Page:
Located nearby Kermanshah city in western Iran and in the heart of the Zagros mountains, the Taq Bostan (Arch of the Garden) complex is a site with a series of large historical and artistically important rock carvings (bas-reliefs) from the era of Sassanid Empire of Persia, the Iranian dynasty which ruled western Asia from 226 to 650 AD.
The impressive bas-reliefs have been cut out of a rock cliff rising high above a pool of clear water, illustrating the investiture ceremonies of Sassanid kings Ardashir II, Shapur II, Shapur III as well as depicting the hunting scenes of Khosrow II who appears mounted on his favorite charger, Shabdiz, arrayed in full battle armor.
There exists two vaults, a smaller one and a bigger one. The small vault, carved in the mountain during the reign of Shapur, includes two relief sculptures and two inscriptions. The vault is of great significance since the two inscriptions act as introductions to the demonstrations of the vault.
The bigger vault belonging to the era of Khosrow II known as Parviz with more demonstrations and delicate carvings is more important and has attracted the attention of historians. The inner walls of this remarkable monument are decorated with amazing reliefs of royal hunting scenes, together with a colored picture of three royal princes added at the time of Fath Ali Shah (Qajar). Likewise, on the symmetrical façade, there are two magnificent winged angels above some attractive floral reliefs.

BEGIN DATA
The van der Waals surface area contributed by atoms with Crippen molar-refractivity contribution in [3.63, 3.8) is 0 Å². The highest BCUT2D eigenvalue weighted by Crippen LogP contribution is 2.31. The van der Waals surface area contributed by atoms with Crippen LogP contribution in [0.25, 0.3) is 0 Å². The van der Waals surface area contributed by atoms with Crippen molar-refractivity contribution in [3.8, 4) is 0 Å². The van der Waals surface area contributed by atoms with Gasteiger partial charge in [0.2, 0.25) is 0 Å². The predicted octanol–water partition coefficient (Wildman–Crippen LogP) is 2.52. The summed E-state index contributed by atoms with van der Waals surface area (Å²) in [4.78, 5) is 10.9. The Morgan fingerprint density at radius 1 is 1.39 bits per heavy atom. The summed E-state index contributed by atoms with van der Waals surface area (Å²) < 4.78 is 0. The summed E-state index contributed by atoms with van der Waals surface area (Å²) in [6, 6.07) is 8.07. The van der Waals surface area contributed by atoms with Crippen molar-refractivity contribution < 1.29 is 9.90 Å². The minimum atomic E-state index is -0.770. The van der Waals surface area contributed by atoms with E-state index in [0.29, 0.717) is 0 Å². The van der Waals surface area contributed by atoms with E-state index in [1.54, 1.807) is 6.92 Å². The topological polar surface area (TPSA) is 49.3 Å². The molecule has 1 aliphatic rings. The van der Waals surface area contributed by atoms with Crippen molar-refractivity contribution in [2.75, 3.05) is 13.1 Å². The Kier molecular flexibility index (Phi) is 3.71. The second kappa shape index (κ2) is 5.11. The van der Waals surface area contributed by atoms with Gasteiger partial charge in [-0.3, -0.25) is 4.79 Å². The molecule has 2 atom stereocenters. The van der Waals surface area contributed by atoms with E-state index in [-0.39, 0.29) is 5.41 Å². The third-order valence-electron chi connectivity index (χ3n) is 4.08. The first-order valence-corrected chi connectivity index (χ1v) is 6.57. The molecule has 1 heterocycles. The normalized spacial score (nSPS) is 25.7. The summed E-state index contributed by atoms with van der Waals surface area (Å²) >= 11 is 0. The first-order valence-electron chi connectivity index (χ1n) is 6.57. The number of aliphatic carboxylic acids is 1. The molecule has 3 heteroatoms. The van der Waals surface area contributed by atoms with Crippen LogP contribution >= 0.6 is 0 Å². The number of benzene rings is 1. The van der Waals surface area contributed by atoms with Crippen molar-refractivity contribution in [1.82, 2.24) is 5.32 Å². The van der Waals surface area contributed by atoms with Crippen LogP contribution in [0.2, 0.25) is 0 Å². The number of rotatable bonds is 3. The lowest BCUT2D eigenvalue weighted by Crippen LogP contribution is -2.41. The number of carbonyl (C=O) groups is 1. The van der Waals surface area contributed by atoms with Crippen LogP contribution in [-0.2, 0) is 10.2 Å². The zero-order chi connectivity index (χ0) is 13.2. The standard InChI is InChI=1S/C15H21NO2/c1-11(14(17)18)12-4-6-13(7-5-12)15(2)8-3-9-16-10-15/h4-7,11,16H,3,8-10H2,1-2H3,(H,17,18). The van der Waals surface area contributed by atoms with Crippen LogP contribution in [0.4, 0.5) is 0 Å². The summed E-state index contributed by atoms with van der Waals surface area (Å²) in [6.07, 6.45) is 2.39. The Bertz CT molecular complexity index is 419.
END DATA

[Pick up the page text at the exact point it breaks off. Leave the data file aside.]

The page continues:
Like other Sassanid symbols, the carvings ̶ ̶ some of the finest and best-preserved examples of Persian sculpture ̶ ̶ accentuate power, glory, the court splendor, fighting spirit, and rejoicing.
Surrounding by open-air restaurants with a wide range of tasty food, this favorite excursion place for sightseeing is best to be visited in the afternoon. Even after the complex closes, sympathetic lighting provides a golden glow emanating warmly from the alcoves, making the reliefs attractively half-visible through trees across a boating pond.